In the living room of the old farmhouse, before we “adapted” it for modern use, there were four iron hooks screwed in to the wooden planks forming the ceiling. They might have confused a big-city dweller from the Northeast, but anyone having grown up in the south during the first half of the 20th Century, or earlier, would have recognized them at once.
They were hooks fashioned to hold a “quilting frame” that was lowered from the ceiling and around which a person or people gathered to sew quilts. Some frames unfolded and rested on the floor, but I mainly recall those attached to the ceiling. Quilters were almost always women but there are photographs of mothers teaching their sons the art.
The quilt is a cloth sandwich, with a top, which is usually the decorated part, a back, and a filler in the middle. There are different types, but I am most familiar with so-called “patchwork quilts” with toppings of individual pieces of material. There isn’t much in the modern world to match one for comfort when spread across the bed on a cold winter’s night.
Quilts represent a prime example of our tendency to combine utilitarian pursuits with artwork. We still have in our possession an unfinished example my grandmother started of the “double wedding ring” design, a thing of beauty and precision.
Of a Sunday afternoon when I was a youth, after the women had gotten the families to church, gathered at my grandmother’s house, and cooked Sunday dinner (it became “lunch” much later), the men would eat and then retire to play dominoes while the women ate and washed the dishes.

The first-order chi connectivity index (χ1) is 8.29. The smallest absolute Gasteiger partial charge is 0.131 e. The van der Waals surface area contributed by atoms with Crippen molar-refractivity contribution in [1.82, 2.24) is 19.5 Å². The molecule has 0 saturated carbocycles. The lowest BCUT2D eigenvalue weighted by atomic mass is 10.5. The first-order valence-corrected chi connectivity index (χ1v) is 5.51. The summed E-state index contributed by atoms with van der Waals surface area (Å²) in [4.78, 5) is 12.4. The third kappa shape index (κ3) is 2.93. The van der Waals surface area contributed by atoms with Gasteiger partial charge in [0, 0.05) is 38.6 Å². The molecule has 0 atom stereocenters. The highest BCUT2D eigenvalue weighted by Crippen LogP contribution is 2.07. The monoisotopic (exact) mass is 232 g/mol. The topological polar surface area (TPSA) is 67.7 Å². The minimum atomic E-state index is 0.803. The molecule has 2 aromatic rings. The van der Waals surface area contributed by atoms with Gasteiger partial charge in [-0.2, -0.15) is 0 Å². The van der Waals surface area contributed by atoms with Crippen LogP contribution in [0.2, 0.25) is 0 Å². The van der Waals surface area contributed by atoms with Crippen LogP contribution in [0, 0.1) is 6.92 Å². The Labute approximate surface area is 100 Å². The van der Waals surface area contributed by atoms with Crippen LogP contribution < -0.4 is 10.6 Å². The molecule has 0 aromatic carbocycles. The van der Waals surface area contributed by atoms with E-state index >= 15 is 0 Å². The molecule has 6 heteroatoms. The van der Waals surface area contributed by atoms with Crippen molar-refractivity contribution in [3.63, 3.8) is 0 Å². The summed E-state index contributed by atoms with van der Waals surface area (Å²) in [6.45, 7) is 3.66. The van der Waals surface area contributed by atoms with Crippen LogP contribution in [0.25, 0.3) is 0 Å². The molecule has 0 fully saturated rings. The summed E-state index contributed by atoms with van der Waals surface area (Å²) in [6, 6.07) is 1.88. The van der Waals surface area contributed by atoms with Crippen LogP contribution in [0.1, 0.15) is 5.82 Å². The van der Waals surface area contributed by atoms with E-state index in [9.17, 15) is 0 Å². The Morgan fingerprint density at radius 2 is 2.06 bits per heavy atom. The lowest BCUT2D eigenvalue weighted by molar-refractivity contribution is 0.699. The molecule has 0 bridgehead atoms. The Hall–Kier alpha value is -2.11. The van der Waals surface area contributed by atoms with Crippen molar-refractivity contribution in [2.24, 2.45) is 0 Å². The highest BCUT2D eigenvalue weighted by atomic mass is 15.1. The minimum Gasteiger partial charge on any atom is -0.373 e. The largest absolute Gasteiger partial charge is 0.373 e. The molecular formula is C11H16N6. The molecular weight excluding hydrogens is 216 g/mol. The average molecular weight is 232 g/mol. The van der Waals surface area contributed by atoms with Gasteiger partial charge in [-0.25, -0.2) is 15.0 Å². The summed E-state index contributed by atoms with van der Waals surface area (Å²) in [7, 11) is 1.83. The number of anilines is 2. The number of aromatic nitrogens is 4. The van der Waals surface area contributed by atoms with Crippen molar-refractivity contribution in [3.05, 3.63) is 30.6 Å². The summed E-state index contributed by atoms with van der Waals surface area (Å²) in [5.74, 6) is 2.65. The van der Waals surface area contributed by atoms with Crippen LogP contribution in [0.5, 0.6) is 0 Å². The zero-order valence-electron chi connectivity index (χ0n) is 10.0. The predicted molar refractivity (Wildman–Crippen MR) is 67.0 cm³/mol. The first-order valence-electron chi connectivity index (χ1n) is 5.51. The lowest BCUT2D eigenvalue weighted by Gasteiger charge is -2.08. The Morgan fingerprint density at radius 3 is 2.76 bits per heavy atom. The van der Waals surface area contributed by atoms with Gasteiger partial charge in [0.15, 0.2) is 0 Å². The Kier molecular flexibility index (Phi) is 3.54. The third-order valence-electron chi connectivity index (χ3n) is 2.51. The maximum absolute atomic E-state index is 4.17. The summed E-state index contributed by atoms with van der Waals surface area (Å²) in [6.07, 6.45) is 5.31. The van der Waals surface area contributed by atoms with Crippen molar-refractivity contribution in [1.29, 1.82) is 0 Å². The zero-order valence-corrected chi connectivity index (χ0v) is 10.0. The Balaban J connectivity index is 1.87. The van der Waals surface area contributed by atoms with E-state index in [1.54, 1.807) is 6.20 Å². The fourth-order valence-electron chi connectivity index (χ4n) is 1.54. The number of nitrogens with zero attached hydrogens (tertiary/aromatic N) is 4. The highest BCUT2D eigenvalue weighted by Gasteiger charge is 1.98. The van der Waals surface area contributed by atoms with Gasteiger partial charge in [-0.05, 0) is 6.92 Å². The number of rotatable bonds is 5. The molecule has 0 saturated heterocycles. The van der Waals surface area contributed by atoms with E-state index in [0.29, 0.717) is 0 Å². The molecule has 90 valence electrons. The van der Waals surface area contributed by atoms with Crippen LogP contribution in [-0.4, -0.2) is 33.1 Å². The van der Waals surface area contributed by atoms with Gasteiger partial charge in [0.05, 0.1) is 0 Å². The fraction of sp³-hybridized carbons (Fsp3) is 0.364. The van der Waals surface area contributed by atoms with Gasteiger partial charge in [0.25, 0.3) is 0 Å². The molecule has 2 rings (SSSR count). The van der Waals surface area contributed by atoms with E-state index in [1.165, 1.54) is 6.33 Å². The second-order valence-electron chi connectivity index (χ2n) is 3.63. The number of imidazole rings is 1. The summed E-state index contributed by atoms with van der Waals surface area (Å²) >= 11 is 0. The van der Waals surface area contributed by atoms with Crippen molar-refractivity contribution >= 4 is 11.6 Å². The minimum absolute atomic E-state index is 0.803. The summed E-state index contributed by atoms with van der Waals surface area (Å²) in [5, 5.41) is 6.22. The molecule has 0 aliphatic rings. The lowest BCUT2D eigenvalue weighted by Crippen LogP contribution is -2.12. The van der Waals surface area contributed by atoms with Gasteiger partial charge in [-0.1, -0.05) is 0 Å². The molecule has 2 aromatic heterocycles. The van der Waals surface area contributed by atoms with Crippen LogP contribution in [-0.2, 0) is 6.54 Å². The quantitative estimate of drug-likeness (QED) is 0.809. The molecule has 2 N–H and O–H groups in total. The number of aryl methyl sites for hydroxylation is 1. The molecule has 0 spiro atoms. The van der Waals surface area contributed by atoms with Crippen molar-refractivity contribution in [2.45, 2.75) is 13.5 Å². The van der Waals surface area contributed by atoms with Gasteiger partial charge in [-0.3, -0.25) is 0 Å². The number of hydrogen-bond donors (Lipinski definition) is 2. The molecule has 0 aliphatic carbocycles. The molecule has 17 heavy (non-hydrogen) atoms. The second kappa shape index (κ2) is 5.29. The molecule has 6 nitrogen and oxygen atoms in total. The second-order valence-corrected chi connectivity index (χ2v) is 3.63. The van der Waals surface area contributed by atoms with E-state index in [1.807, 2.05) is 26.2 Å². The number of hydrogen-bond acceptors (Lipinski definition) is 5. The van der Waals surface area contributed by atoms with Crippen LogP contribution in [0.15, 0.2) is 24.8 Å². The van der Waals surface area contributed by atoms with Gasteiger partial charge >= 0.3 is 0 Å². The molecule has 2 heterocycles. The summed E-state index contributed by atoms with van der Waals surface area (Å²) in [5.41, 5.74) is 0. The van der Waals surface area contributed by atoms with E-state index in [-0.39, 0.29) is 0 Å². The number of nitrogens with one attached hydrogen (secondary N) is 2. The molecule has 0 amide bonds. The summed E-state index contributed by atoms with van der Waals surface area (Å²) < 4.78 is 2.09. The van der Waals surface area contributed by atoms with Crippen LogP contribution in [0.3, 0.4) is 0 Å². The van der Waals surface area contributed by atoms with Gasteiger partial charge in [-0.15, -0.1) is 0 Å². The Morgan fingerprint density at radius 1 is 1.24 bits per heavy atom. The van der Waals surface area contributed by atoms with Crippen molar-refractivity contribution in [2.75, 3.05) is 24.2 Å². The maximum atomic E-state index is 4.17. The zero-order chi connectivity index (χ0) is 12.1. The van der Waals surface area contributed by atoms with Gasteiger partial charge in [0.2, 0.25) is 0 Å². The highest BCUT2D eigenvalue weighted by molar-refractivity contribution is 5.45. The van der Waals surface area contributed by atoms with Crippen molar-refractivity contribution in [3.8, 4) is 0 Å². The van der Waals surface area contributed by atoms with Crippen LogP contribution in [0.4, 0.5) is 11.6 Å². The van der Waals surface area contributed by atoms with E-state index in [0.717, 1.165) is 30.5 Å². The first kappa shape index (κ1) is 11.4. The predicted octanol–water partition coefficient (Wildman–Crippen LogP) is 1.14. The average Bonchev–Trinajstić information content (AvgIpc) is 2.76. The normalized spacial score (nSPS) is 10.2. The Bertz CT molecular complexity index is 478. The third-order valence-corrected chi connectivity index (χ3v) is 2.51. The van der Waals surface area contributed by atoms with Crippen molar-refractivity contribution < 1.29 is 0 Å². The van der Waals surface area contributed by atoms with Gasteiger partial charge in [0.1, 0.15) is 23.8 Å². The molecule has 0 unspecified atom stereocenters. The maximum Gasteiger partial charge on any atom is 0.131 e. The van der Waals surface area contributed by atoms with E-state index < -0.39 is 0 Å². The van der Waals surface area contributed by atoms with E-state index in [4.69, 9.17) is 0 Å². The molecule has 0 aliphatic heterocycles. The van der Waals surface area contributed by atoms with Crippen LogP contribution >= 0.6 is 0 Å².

Afterwards, the quilting frame, with its product in some stage of completion, would descend and the women would gather round it and pass the time visiting and sewing. A reliable source says that, “Much of the handwork involved in quilting may have been a form of relaxation for pioneer women, a relief from the drudgery and real labor of family life on the frontier. Additionally, fine handwork was a source of pride and status.”
Myself, I think it also served notice to the women of the South back then that, even in leisure, they should be doing something useful.
In addition to the fellowship and purpose, these “quilting bees,” represented a rural version, back then, of the “world-wide web.” As we children would doze on the way home from the gathering, my parents would swap information gathered from their respective sources. I can, if I close my eyes, still hear snatches of news.
“Elmer just can’t help it. He’s a Republican and that’s all there is to it.”
“Ed’s Gracie told us (the name “Gracie” was so common among women that they used the husband’s name to sort them) that Katie Mae was gonna marry that man anyway, and him her second cousin.”
A few years ago, I saw an automatic quilt-making machine that featured a “stitcher” mounted on a long rail. It produced a fine product quickly, but it sort of reminded me of those tomatoes grown in a factory building. They may look like tomatoes, feel like tomatoes, and even taste a bit like tomatoes. But I can just hear the judgment passed along at the quilting frame of something not lovingly nurtured by human hands.
“I tell you one thing. They ain’t tomaters.”